3. Tom Mitsoff

    If there is a season, it seems more probable that teams will need every player on a 50-player combination of roster and taxi squad. We’re seeing the reports of high percentages of college football teams being infected since they have started group activities. No reason to think that wouldn’t happen to at least some degree in baseball. I read elsewhere that both Eugenio Suarez and Tucker Barnhart have wives who are pregnant. They’ll need to think long and hard about whether they want to participate. If there is a season, it’s not going to be a manager’s job to put his best team on the field every day. It might be his job to determine who is available and then cobble together a lineup of uninfected bodies.

    • MK

      KBO seems to be getting along. Of course I am not so sure MLB players are as socially disciplined as the KBO players. I think they should write the season off.

  4. Doug Gray

    Article updated with new information

  5. Tom Mitsoff

    That is almost certainly the case.

  6. RedsFan11

    I’ll See YOU in Twenty, Twenty Two

  7. Doug Gray

    No, I don’t think that everyone will play even if it passes.

    What is interesting to me is seeing the split among the writers – and even some of them former lawyers – about how this plan should be voted on by the players. Before today they’ve all pretty much been right in line with a “no way the players should accept this plan (whichever one it was that was being proposed) by ownership”, while today it’s still a little more “no” than “yes”, but there are some out there thinking they should vote yes.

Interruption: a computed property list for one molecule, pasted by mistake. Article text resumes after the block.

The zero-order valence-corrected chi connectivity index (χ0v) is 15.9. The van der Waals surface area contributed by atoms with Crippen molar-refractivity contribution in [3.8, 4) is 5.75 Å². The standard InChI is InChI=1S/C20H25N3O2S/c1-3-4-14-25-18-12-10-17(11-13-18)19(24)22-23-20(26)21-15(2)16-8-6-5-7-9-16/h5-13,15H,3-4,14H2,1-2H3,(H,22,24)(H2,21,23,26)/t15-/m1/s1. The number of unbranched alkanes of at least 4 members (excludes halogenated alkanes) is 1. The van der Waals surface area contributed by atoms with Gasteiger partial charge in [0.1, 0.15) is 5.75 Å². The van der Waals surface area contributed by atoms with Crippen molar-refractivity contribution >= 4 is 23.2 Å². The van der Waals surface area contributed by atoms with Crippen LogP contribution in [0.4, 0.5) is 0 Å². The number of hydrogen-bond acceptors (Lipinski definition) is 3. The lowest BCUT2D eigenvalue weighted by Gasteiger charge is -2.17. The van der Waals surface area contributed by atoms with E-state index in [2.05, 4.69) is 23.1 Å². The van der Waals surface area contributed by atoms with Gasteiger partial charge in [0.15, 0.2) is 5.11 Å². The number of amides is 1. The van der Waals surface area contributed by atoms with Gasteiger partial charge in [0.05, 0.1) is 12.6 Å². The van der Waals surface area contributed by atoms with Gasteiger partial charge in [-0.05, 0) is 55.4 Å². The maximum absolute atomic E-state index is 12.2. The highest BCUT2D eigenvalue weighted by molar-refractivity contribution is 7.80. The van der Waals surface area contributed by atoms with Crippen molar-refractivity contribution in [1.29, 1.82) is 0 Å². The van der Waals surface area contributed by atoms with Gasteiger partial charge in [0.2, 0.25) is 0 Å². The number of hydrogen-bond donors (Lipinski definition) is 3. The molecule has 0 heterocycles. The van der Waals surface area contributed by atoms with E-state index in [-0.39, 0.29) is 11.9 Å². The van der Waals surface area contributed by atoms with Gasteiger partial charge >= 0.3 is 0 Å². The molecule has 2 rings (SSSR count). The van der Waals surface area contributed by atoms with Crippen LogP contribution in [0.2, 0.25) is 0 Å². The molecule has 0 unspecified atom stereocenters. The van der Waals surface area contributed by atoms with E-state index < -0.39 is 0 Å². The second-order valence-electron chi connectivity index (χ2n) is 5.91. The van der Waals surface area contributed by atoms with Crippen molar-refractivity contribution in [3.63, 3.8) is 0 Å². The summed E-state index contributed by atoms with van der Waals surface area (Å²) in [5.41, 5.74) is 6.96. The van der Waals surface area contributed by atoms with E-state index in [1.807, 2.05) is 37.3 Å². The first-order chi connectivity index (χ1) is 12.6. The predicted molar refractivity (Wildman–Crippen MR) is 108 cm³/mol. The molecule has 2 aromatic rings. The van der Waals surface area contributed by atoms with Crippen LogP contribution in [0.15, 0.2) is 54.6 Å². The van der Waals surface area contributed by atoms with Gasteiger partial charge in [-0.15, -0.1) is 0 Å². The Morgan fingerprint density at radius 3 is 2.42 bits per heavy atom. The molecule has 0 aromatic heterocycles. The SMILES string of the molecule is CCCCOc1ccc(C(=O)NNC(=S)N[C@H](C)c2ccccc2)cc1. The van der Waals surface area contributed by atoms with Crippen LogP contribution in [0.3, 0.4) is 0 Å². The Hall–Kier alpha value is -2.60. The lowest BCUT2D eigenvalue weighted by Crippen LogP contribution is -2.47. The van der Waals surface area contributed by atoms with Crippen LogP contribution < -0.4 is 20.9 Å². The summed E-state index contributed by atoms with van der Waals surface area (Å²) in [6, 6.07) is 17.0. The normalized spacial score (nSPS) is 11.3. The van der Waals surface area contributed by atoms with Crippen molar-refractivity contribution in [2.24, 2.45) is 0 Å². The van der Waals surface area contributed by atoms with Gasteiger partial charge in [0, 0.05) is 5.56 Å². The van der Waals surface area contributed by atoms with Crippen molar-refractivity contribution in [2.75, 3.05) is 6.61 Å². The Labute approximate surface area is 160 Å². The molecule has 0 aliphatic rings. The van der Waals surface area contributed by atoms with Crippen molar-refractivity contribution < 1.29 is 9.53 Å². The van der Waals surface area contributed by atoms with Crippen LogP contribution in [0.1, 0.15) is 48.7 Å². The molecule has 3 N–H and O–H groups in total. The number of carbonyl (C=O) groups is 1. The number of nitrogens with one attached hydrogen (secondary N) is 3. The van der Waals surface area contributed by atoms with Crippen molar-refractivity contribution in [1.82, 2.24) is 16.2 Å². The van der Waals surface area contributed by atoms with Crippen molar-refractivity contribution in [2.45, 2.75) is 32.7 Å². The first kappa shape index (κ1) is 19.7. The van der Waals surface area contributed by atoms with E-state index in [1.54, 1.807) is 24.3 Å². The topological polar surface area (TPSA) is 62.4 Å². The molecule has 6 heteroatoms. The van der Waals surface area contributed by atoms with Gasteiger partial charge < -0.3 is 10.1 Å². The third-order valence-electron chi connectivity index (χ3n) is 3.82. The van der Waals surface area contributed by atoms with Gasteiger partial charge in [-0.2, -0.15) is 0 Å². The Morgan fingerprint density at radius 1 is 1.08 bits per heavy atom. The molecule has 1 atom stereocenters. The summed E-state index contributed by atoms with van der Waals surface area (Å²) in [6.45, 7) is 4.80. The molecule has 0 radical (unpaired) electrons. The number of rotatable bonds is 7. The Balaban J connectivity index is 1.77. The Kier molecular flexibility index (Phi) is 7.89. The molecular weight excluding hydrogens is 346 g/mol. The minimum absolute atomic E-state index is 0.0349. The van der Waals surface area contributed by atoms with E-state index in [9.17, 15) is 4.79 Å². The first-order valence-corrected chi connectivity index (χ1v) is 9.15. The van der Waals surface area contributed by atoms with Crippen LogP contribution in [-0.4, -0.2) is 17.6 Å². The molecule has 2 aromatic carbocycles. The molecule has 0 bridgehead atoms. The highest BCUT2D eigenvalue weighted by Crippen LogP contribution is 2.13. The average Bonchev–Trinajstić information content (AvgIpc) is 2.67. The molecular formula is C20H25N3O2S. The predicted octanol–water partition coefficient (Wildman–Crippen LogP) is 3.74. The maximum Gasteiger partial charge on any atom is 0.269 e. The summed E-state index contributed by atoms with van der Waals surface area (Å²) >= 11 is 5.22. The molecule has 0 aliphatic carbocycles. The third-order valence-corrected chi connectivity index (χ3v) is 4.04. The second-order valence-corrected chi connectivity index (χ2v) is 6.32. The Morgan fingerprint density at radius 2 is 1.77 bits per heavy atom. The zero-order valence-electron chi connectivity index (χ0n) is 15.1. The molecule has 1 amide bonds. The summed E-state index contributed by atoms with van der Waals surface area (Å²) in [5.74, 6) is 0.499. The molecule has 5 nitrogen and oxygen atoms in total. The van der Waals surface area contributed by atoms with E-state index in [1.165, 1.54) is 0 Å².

8. Doug Gray

    I think it’s more likely that they wanted to be able to discuss things further, as MLB offered up a few changes today. I expect a no to come down overall, though.

  9. Colorado Red

    Could also mean it is close, and last minute details are being negotiated on.
    It could also mean MLB wants to play more then we have been led to believe.

    I know there are differences, but lots of people are doing there jobs (I work for home, so no big deal).
    Walmart workers, truck drivers, Police and fireman are all out there doing there jobs.
    I understand the pregnant wives, I would opt out in there shoes.

  10. Tom Mitsoff

    Apparently the only place to go from here is for Manfred to set a schedule, and for whichever players choose to show up to show up.